Was lucky enough today to attend a talk by Ben Bederson, who presented his work on Interfaces for Staying in the Flow, and examples of software that he has developed in response to common usability problems. The concept of flow is familiar enough to anyone who has ever started working on something, gotten underway, and then looked up seemingly 5 minutes later, only to realise that 5 hours had passed, absorbed in productivity. In relation to HCI, flow is a major factor in the whether a user interface becomes a reliable (and fun) tool, or a frustrating and unwieldy distraction. From my experience, I have to say that the majority of software falls into the later category, which makes research and development in this area quite useful to take in.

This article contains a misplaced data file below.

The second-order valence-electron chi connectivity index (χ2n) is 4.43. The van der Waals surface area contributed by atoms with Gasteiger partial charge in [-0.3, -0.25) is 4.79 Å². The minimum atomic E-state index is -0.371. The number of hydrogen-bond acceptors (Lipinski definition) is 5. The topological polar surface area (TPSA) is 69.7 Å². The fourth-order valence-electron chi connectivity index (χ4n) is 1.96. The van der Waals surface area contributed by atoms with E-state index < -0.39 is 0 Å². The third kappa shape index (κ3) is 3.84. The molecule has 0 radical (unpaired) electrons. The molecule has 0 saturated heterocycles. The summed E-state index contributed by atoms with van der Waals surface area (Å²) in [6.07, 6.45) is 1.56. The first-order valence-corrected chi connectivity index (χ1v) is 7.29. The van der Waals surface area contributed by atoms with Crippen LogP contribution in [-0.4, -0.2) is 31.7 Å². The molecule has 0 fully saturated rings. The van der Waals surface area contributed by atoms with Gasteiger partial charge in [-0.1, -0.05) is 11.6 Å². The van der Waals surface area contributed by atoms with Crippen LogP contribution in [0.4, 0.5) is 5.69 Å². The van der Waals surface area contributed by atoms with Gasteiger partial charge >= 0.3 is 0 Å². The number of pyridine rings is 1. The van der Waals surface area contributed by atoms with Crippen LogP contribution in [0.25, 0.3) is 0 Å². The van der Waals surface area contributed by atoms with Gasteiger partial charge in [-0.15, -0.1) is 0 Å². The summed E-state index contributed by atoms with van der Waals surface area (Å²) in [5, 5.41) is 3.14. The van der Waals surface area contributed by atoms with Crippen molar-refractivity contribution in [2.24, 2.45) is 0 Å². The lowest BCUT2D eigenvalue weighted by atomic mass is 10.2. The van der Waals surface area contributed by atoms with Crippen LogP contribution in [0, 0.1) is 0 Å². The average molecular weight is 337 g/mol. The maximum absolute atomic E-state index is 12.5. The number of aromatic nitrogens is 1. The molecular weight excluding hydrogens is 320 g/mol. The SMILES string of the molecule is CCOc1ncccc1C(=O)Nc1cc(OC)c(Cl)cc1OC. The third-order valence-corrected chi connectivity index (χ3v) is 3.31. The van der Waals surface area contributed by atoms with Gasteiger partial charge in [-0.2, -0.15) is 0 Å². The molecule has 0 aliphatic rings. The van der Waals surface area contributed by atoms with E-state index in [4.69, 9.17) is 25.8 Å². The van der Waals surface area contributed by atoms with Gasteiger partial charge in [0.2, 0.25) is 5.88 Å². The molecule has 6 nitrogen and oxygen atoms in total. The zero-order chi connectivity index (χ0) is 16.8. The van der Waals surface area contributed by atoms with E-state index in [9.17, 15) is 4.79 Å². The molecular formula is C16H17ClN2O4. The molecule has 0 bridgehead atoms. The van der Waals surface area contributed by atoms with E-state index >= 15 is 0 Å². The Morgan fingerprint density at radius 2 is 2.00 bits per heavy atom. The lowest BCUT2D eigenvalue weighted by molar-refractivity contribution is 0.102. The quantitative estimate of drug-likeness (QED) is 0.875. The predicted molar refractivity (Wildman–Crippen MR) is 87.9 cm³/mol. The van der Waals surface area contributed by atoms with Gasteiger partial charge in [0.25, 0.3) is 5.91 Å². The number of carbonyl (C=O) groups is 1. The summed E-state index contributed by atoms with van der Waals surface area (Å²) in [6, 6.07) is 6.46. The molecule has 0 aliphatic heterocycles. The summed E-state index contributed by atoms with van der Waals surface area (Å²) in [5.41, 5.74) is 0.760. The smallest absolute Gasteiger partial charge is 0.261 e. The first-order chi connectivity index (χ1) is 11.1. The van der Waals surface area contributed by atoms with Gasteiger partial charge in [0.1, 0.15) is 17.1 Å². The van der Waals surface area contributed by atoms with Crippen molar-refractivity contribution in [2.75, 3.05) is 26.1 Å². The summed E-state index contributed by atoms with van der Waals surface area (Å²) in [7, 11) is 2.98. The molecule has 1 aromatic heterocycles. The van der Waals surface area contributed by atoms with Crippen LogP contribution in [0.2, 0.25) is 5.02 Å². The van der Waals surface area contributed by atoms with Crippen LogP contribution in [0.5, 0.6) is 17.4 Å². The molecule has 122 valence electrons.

<p>One of the most difficult challenges in designing an interface that encourages flow is to provide for the varying levels of skill and understanding of users - encouraging beginners to explore and learn to use the tool, but without alienating the more advanced users. Key requirements are that the interface must keep users focused on the content or task domain itself, and to try and avoid imposing situations that require short term memory to resolve (humans are not good at this!). While the general common sense and ubiquity of these ideas should be self-evident to everyone who has spent time working with computers, it's very hard to uncover any concrete, tangible elements that can lead to achieving this balance. Even the <a href="http://web.mit.edu/ist/usability/usability-guidelines.html">MIT Usability Guidelines</a> simply state - <em>"Site accommodates novice to expert users"</em> without any real qualification of how to understand or evaluate this distinction.</p> <p>Of course, this led me to wonder about UI design patterns - do they exist? Or, are they completely context dependent, as many programmers and designers believe. I think the evolution of information architecture has shown that there are certain emerging patterns in web design that provide a core model for interaction with content based resources, but how far can this be applied to more dynamic or transactional interfaces? While a huge body of research and shared knowledge exists in the field of object oriented design patterns (the code level), I've been finding it hard to comprehend the scarcity of research that relates specifically to UI patterns (some good examples being Sari Laakso's <a href="http://www.cs.helsinki.fi/u/salaakso/patterns/">User Interface Design Patterns</a>, Jennifer Tidwell's <a href="http://time-tripper.com/uipatterns/index.php">UI Patterns and Techniques</a> - and not forgetting Apple's <a href="http://developer.apple.com/documentation/UserExperience/UserExperience-date.html">Human Interface Guidelines</a> of course). </p> <p>At a deeper level, I am starting to believe that the most significant disruption to flow might actually be the graphical OS metaphor itself, and its working mode of spawning a maze of windows and separated applications. I can definitely recognize the success and value of having multiple specialized applications (tools) that each perform one task very well - but I tend to view the success of specialization as mainly derived from command line applications - it's getting to the point where contemporary GUI applications don't seem to contribute much more than just adding layers of bloat upon bloat upon bloat. Perhaps customization is the best way to solve this problem. But besides the desktop background, how many people actually take the time to configure and customize their operating environment - from setting icons to rearranging the application menu? The overhead involved in this kind of tinkering is really beyond what most average users have the time or skills to accomplish, and with almost all desktop/application environments there is no straightforward path to move from default preferences to a totally customized interface.</p> <p> I want to see integrated tools that do evolve and grow with the habits and preferences of their users - tools where the advanced possibilities are opened up through exploration and learning that begins at the most simple level of usage. I don't want the developers of the application to impose their definition of which options I use the most - I want the application itself to respond to the way it gets used (as was pointed out today - the worst offender in this area is the indomitable <a href="http://office.microsoft.com/en-us/FX010857991033.aspx">Word</a>).</p> <p>This approach opens up fascinating ideas for web applications, especially with the rise of distributed computing. The interface could be concieved as no longer tied to a particular software installation or machine, but simply a collected set of properties and objects that have evolved with the history of users interaction with the system, and accessible from any compatible device with network access. With the emergence of the <a href="http://desktop.google.com/about.html">Desktop Search</a>, Google is fast becoming the lowest common dominator (no, thats not a typo) in this space, which starts to blur the boundaries between an interface, a filesystem, and a distributed collection of resources. Which leads me back to seriously re-considering flow based operating system metaphors I previously assumed were far too wacky to really work, such as David Gelernter's <a href="http://www.cs.yale.edu/homes/freeman/lifestreams.html">Lifestreams</a>.</p> <p>The possibilities it seems, are wide open.</p>